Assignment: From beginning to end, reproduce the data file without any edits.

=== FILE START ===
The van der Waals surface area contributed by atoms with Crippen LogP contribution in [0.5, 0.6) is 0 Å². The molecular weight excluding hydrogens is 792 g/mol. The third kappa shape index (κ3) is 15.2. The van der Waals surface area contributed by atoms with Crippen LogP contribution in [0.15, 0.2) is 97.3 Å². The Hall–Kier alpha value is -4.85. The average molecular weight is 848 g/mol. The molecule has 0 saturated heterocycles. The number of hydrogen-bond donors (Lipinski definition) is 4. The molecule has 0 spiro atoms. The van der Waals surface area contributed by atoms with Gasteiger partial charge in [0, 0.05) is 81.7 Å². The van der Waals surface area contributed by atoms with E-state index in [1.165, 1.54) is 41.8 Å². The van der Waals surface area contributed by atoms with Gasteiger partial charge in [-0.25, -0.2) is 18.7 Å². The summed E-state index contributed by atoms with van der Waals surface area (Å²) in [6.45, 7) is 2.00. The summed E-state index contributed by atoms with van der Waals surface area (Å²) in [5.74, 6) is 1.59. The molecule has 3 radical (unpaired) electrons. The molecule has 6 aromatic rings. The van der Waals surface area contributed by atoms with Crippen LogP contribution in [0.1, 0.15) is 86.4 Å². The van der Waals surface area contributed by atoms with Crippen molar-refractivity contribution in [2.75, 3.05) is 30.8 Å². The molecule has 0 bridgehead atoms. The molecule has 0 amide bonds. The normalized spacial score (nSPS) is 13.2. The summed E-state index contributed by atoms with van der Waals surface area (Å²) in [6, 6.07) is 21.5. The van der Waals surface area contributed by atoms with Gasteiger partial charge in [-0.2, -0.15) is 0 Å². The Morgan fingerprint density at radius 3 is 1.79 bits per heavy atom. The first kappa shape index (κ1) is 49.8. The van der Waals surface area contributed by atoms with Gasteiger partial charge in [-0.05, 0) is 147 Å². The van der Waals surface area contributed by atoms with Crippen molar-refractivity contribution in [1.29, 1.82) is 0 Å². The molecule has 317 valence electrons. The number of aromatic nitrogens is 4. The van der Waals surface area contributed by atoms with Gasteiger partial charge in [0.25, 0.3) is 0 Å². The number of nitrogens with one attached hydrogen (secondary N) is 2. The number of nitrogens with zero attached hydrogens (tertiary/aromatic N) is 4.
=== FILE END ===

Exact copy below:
The van der Waals surface area contributed by atoms with Crippen LogP contribution in [0.5, 0.6) is 0 Å². The molecular weight excluding hydrogens is 792 g/mol. The third kappa shape index (κ3) is 15.2. The van der Waals surface area contributed by atoms with Crippen LogP contribution in [0.15, 0.2) is 97.3 Å². The Hall–Kier alpha value is -4.85. The average molecular weight is 848 g/mol. The molecule has 0 saturated heterocycles. The number of hydrogen-bond donors (Lipinski definition) is 4. The molecule has 0 spiro atoms. The van der Waals surface area contributed by atoms with Gasteiger partial charge in [0, 0.05) is 81.7 Å². The van der Waals surface area contributed by atoms with E-state index in [1.165, 1.54) is 41.8 Å². The van der Waals surface area contributed by atoms with Gasteiger partial charge in [-0.25, -0.2) is 18.7 Å². The summed E-state index contributed by atoms with van der Waals surface area (Å²) in [6.45, 7) is 2.00. The summed E-state index contributed by atoms with van der Waals surface area (Å²) in [5.74, 6) is 1.59. The molecule has 3 radical (unpaired) electrons. The molecule has 6 aromatic rings. The van der Waals surface area contributed by atoms with Crippen LogP contribution in [0.1, 0.15) is 86.4 Å². The van der Waals surface area contributed by atoms with Crippen molar-refractivity contribution in [2.75, 3.05) is 30.8 Å². The molecule has 0 bridgehead atoms. The molecule has 0 amide bonds. The normalized spacial score (nSPS) is 13.2. The summed E-state index contributed by atoms with van der Waals surface area (Å²) in [6, 6.07) is 21.5. The van der Waals surface area contributed by atoms with Gasteiger partial charge in [-0.2, -0.15) is 0 Å². The Morgan fingerprint density at radius 3 is 1.79 bits per heavy atom. The first kappa shape index (κ1) is 49.8. The van der Waals surface area contributed by atoms with Gasteiger partial charge in [-0.05, 0) is 147 Å². The van der Waals surface area contributed by atoms with Crippen molar-refractivity contribution in [1.29, 1.82) is 0 Å². The molecule has 317 valence electrons. The number of aromatic nitrogens is 4. The van der Waals surface area contributed by atoms with Gasteiger partial charge in [0.25, 0.3) is 0 Å². The number of nitrogens with one attached hydrogen (secondary N) is 2. The number of nitrogens with zero attached hydrogens (tertiary/aromatic N) is 4.